The coldness urges me to grab a blanket, a glass of red wine and make a scrumptious snack of baked goat’s cheese with quince and pear chutney…so warming and decadent.
This baked cheese is awesome -- not just good but amazingly awesome. I’ve used the same recipes on other cheeses like camembert and brie – but goat’s cheese is a nice change. Full of flavours like garlic, rosemary and wine. It's creamy, gooey goodness.
Having some fruit sitting in my kitchen, I decided to make a quick chutney to go along with my cheese. Sweet and full of earthy tastes provided by sage and the spiciness added by peppercorns, the chutney was the perfect addition to the salty and smooth texture of the cheese.  The perfect night in...

baked goat’s cheese
serves 4-6 for a party

1 package of goat’s cheese (like goat brie) – you can also use standard brie or camembert
1 clove garlic, thinly sliced
1 sprig rosemary
2 tsbp red wine – I used a full bodied cabernet
freshly cracked pepper

Preheat oven to 180 degrees C.
Take cheese out of package and place into small baking dish or foiled oven tray.  Using a knife, make a fair number of slits halfway into the cheese, making sure not to damage the rind too much.  Place a garlic slice and few pieces of rosemary into each little slit – carefully pushing down into the cheese.  Next, pour wine over the top, sprinkle with pepper and place into oven to bake for 10-15 minutes, or until oozing with delight!
Take out and serve with crackers and chutney

spiced quince and pear chutney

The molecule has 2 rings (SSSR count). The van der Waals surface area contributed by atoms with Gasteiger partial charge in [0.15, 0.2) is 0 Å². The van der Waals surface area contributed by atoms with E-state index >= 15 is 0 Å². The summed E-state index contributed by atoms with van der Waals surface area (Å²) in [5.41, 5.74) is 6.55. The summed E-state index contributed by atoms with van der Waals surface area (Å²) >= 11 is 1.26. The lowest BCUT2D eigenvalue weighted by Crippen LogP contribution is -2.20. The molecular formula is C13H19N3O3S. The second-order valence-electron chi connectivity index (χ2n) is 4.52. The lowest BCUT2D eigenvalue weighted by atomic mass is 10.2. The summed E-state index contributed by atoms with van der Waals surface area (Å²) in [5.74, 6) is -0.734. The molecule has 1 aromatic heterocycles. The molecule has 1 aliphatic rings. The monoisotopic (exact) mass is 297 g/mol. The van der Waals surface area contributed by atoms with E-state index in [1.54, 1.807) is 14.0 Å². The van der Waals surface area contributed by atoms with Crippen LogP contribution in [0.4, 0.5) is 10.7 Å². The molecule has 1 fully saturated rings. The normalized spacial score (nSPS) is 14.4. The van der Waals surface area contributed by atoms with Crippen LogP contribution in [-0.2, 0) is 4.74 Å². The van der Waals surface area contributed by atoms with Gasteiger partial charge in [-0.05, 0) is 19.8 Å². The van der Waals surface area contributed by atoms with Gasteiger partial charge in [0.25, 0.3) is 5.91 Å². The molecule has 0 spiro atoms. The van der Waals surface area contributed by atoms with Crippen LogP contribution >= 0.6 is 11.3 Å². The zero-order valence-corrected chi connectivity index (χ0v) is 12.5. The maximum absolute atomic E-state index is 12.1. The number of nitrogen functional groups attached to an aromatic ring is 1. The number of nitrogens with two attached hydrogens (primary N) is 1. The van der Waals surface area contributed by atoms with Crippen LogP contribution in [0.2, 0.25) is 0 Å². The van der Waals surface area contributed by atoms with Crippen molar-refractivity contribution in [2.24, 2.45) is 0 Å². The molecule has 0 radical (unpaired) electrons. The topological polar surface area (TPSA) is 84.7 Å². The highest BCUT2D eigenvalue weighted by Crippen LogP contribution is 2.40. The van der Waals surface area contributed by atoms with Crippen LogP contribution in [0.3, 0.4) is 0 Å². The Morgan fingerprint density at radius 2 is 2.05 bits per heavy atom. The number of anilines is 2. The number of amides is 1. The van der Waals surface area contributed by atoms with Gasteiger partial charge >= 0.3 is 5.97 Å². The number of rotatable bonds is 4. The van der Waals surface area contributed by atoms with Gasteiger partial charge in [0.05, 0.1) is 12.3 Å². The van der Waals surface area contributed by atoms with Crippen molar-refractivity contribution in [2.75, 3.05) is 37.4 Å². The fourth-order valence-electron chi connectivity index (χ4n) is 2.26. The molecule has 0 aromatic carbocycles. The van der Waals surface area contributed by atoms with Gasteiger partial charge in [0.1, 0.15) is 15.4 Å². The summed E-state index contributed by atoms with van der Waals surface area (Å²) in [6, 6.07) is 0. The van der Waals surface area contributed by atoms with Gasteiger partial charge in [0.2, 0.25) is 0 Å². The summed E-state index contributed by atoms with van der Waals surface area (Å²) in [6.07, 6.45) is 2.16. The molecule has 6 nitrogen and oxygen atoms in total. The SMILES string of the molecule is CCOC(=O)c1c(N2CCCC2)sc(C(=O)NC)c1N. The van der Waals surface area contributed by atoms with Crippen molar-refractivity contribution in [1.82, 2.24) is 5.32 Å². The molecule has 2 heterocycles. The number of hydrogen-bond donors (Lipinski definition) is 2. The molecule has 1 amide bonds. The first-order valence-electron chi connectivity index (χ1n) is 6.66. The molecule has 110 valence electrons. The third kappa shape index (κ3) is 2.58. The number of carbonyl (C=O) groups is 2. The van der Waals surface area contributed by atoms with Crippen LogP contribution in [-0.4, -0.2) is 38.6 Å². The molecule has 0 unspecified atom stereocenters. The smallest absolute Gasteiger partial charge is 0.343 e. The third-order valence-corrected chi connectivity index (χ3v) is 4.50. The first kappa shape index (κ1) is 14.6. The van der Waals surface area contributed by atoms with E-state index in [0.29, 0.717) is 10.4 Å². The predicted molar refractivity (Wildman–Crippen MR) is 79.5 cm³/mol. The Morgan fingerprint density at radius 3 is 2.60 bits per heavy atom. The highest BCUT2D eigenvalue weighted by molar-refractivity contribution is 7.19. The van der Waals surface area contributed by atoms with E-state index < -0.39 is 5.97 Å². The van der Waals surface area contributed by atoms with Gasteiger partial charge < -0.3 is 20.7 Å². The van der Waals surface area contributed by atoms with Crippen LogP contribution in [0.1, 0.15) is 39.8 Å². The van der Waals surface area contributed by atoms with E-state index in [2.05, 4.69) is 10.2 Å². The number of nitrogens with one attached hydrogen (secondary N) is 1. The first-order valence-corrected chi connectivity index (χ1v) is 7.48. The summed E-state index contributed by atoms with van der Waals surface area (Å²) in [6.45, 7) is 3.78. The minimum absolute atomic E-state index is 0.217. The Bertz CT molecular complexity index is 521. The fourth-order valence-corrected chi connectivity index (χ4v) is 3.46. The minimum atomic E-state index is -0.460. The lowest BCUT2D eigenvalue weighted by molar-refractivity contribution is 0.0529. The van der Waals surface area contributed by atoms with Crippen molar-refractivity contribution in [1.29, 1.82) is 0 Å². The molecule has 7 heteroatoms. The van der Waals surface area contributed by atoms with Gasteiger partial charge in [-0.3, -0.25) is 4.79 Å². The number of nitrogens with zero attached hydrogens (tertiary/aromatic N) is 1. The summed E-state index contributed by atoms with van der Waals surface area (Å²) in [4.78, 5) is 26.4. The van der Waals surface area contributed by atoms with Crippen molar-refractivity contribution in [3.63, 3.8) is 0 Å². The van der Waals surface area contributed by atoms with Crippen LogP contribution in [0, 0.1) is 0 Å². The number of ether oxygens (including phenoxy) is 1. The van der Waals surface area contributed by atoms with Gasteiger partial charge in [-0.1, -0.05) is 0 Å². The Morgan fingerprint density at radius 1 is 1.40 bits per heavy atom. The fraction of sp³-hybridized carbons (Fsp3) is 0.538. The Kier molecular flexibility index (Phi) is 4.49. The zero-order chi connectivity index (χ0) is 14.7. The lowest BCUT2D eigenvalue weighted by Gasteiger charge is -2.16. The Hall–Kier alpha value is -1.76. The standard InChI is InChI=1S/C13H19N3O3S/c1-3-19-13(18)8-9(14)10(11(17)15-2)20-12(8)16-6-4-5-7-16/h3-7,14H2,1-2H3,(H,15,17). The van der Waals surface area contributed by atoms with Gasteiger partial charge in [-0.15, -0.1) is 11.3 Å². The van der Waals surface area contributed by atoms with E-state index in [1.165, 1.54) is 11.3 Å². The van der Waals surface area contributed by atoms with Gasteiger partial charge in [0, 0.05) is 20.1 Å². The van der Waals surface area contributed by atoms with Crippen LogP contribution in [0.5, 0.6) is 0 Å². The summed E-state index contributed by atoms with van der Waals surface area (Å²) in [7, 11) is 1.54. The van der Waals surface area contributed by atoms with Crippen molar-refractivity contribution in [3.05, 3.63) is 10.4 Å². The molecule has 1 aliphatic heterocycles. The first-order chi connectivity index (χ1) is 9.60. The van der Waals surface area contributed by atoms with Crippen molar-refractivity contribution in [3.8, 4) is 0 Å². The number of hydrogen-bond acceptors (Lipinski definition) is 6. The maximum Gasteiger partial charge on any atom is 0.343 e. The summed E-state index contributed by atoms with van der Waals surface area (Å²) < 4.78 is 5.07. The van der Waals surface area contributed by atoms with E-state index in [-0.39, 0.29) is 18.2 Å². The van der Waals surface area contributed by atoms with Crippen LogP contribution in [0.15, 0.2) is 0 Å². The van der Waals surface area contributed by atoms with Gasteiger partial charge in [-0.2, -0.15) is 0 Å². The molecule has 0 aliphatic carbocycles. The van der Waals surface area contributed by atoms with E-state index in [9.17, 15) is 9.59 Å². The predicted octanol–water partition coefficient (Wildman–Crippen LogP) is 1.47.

1 quince, peeled, cored and chopped 
2 small pears, peeled, cored and chopped
1 star anise
a few sage leaves shredded
1 sprig rosemary, take leaves off
1 tsp freshly cracked pepper
1/2 tsp sea salt
2 tsp brown sugar
1 cup water
1 wedge of lemon

Place all ingredients into medium sized pot and bring to a boil for a few minutes, reduce heat a little and let cook until flavours have blended and water has evaporated.  If not cooked enough, add more water to cook out until you reach desired consistency. Adjust for seasoning and that’s it. Let cool and serve with cheese and bread.  This chutney keeps for a few days in the fridge – unless you decide to preserve it. Enjoy!

Cold and creamy cups of custard

When you crave something creamy, sweet and smooth but also light, why not make some custard. Much like tapioca (see my earlier post) custard has a reputation as an old-school, boring pudding - but I disagree. Adding a bit of flavour and love can turn a plain egg custard into a
magical treat.
My custardly creation is based on a traditional crème caramel making process: I use a base of brown sugar caramel and then add a mix of delicious coconut cream, milk, eggs, dark agave syrup and lime zest. I bake my little pots of creamy goodness and then place them in the fridge to get a wonderfully wobbly but firm texture. 

baked coconut custards with lime
serves 6
*use organic where possible

1/3 cup brown sugar
3 eggs
pinch sea salt
270 ml coconut cream
200 ml low fat milk (any kind will do)
2 tbsp dark agave syrup (or a similarly sweet sweetner)
zest of 1 lime

Preheat oven to 180 degrees C
Add brown sugar to a small pot on medium heat and let caramelize.  Pour caramel into 6 ramekins and ensure it covers the bottom.  In a separate large bowl, beat 3 eggs, add coconut cream, milk, salt, and agave syrup and lime zest and mix well. Divide mix between ramekins and place into roasting tray – fill with 1inch of hot water (to create a water bath) and place into oven*.  Bake for 40-45 minutes or until set.  Let cool and place into fridge.  To serve carefully tip out custards onto plate. Yum!

*note – I covered the custards with foil for half the baking time – if you don’t want any colour on the top, make sure to cover the whole time.